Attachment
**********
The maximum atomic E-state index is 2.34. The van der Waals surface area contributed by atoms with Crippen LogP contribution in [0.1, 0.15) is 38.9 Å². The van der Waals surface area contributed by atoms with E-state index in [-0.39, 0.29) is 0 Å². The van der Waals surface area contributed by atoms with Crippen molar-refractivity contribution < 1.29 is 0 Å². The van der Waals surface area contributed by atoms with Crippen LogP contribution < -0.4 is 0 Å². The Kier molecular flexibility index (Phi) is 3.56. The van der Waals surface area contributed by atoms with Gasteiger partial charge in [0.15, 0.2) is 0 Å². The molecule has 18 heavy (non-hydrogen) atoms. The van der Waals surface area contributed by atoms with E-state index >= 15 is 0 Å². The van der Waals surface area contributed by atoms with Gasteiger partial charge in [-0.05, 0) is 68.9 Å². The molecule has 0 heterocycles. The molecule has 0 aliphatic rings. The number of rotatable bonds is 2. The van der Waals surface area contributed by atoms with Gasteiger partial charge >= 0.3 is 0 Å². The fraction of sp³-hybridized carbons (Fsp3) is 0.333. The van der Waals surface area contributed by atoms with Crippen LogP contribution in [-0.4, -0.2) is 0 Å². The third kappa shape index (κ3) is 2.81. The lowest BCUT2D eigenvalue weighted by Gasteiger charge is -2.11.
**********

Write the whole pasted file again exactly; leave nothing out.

The maximum atomic E-state index is 2.34. The van der Waals surface area contributed by atoms with Crippen LogP contribution in [0.1, 0.15) is 38.9 Å². The van der Waals surface area contributed by atoms with E-state index in [-0.39, 0.29) is 0 Å². The van der Waals surface area contributed by atoms with Crippen molar-refractivity contribution < 1.29 is 0 Å². The van der Waals surface area contributed by atoms with Crippen LogP contribution < -0.4 is 0 Å². The Kier molecular flexibility index (Phi) is 3.56. The van der Waals surface area contributed by atoms with Gasteiger partial charge in [0.15, 0.2) is 0 Å². The molecule has 18 heavy (non-hydrogen) atoms. The van der Waals surface area contributed by atoms with E-state index >= 15 is 0 Å². The van der Waals surface area contributed by atoms with Gasteiger partial charge in [-0.05, 0) is 68.9 Å². The molecule has 0 heterocycles. The molecule has 0 aliphatic rings. The number of rotatable bonds is 2. The van der Waals surface area contributed by atoms with Gasteiger partial charge >= 0.3 is 0 Å². The fraction of sp³-hybridized carbons (Fsp3) is 0.333. The van der Waals surface area contributed by atoms with Crippen LogP contribution in [-0.4, -0.2) is 0 Å². The third kappa shape index (κ3) is 2.81. The lowest BCUT2D eigenvalue weighted by Gasteiger charge is -2.11.